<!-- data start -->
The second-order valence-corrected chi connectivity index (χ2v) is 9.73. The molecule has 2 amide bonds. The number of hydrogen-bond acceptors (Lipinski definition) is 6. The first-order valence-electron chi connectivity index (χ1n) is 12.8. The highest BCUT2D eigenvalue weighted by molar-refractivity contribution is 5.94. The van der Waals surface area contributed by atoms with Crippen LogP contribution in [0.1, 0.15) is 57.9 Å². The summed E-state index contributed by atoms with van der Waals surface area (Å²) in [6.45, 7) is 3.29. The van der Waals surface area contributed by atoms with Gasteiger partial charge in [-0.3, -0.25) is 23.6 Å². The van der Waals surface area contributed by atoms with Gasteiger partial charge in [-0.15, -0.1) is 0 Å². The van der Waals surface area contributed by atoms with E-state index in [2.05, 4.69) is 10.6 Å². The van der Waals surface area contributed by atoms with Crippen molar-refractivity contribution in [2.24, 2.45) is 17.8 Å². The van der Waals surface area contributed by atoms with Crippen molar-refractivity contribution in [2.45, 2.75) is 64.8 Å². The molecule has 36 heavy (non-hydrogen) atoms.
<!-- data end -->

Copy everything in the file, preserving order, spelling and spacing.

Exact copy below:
The second-order valence-corrected chi connectivity index (χ2v) is 9.73. The molecule has 2 amide bonds. The number of hydrogen-bond acceptors (Lipinski definition) is 6. The first-order valence-electron chi connectivity index (χ1n) is 12.8. The highest BCUT2D eigenvalue weighted by molar-refractivity contribution is 5.94. The van der Waals surface area contributed by atoms with Crippen LogP contribution in [0.1, 0.15) is 57.9 Å². The summed E-state index contributed by atoms with van der Waals surface area (Å²) in [6.45, 7) is 3.29. The van der Waals surface area contributed by atoms with Gasteiger partial charge in [-0.3, -0.25) is 23.6 Å². The van der Waals surface area contributed by atoms with Gasteiger partial charge in [-0.15, -0.1) is 0 Å². The van der Waals surface area contributed by atoms with E-state index in [2.05, 4.69) is 10.6 Å². The van der Waals surface area contributed by atoms with Crippen molar-refractivity contribution in [2.24, 2.45) is 17.8 Å². The van der Waals surface area contributed by atoms with Crippen molar-refractivity contribution in [2.45, 2.75) is 64.8 Å². The molecule has 36 heavy (non-hydrogen) atoms.